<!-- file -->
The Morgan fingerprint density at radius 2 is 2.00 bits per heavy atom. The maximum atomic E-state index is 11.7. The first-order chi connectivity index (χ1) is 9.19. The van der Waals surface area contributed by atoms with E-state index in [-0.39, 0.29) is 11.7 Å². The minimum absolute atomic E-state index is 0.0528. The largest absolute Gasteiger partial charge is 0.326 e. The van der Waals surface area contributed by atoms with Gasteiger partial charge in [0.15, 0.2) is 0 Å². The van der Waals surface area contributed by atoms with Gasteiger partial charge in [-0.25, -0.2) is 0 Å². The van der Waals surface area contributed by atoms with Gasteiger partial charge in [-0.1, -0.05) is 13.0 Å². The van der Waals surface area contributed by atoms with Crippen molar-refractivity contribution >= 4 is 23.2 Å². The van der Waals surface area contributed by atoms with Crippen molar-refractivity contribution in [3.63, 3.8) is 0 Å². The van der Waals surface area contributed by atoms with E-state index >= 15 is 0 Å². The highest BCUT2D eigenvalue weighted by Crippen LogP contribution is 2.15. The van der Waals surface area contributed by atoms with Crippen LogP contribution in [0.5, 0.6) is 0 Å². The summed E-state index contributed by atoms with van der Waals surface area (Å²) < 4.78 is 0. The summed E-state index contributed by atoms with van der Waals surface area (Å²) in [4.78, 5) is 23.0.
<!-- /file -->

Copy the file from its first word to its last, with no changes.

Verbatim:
The Morgan fingerprint density at radius 2 is 2.00 bits per heavy atom. The maximum atomic E-state index is 11.7. The first-order chi connectivity index (χ1) is 9.19. The van der Waals surface area contributed by atoms with E-state index in [-0.39, 0.29) is 11.7 Å². The minimum absolute atomic E-state index is 0.0528. The largest absolute Gasteiger partial charge is 0.326 e. The van der Waals surface area contributed by atoms with Gasteiger partial charge in [0.15, 0.2) is 0 Å². The van der Waals surface area contributed by atoms with Gasteiger partial charge in [-0.25, -0.2) is 0 Å². The van der Waals surface area contributed by atoms with Gasteiger partial charge in [-0.1, -0.05) is 13.0 Å². The van der Waals surface area contributed by atoms with Crippen molar-refractivity contribution >= 4 is 23.2 Å². The van der Waals surface area contributed by atoms with Crippen molar-refractivity contribution in [3.63, 3.8) is 0 Å². The van der Waals surface area contributed by atoms with E-state index >= 15 is 0 Å². The highest BCUT2D eigenvalue weighted by Crippen LogP contribution is 2.15. The van der Waals surface area contributed by atoms with Crippen LogP contribution in [0.5, 0.6) is 0 Å². The summed E-state index contributed by atoms with van der Waals surface area (Å²) < 4.78 is 0. The summed E-state index contributed by atoms with van der Waals surface area (Å²) in [4.78, 5) is 23.0.